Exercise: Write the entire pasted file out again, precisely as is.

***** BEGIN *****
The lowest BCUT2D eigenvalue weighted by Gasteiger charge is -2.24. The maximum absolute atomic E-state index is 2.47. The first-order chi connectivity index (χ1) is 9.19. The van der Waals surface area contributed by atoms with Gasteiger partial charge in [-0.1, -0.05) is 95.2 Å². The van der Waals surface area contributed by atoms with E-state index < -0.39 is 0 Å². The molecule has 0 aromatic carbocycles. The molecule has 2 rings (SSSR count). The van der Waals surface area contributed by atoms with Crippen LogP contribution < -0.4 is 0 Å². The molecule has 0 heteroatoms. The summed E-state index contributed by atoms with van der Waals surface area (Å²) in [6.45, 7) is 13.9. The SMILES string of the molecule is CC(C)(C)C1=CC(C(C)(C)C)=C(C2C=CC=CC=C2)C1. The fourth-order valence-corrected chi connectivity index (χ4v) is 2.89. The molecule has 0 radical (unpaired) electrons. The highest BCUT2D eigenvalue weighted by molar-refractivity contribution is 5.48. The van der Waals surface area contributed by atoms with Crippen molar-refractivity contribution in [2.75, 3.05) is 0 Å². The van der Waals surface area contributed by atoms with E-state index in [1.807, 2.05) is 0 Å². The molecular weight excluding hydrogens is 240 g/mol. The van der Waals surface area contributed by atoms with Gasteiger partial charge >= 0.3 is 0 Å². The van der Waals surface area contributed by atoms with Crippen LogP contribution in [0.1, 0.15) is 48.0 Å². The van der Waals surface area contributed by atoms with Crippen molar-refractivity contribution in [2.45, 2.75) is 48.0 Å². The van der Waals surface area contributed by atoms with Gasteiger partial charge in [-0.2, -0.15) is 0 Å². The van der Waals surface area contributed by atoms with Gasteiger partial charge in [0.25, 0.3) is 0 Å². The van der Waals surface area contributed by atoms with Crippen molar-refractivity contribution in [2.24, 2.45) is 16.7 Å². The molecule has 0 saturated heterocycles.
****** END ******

The lowest BCUT2D eigenvalue weighted by Gasteiger charge is -2.24. The maximum absolute atomic E-state index is 2.47. The first-order chi connectivity index (χ1) is 9.19. The van der Waals surface area contributed by atoms with Gasteiger partial charge in [-0.1, -0.05) is 95.2 Å². The van der Waals surface area contributed by atoms with E-state index < -0.39 is 0 Å². The molecule has 0 aromatic carbocycles. The molecule has 2 rings (SSSR count). The van der Waals surface area contributed by atoms with Crippen LogP contribution < -0.4 is 0 Å². The molecule has 0 heteroatoms. The summed E-state index contributed by atoms with van der Waals surface area (Å²) in [6.45, 7) is 13.9. The SMILES string of the molecule is CC(C)(C)C1=CC(C(C)(C)C)=C(C2C=CC=CC=C2)C1. The fourth-order valence-corrected chi connectivity index (χ4v) is 2.89. The molecule has 0 radical (unpaired) electrons. The highest BCUT2D eigenvalue weighted by molar-refractivity contribution is 5.48. The van der Waals surface area contributed by atoms with Crippen molar-refractivity contribution in [2.75, 3.05) is 0 Å². The van der Waals surface area contributed by atoms with E-state index in [1.807, 2.05) is 0 Å². The molecular weight excluding hydrogens is 240 g/mol. The van der Waals surface area contributed by atoms with Gasteiger partial charge >= 0.3 is 0 Å². The van der Waals surface area contributed by atoms with Crippen LogP contribution in [0.1, 0.15) is 48.0 Å². The van der Waals surface area contributed by atoms with Crippen molar-refractivity contribution in [2.45, 2.75) is 48.0 Å². The van der Waals surface area contributed by atoms with Gasteiger partial charge in [-0.2, -0.15) is 0 Å². The van der Waals surface area contributed by atoms with Gasteiger partial charge in [0.25, 0.3) is 0 Å². The van der Waals surface area contributed by atoms with Crippen molar-refractivity contribution in [2.24, 2.45) is 16.7 Å². The molecule has 0 saturated heterocycles.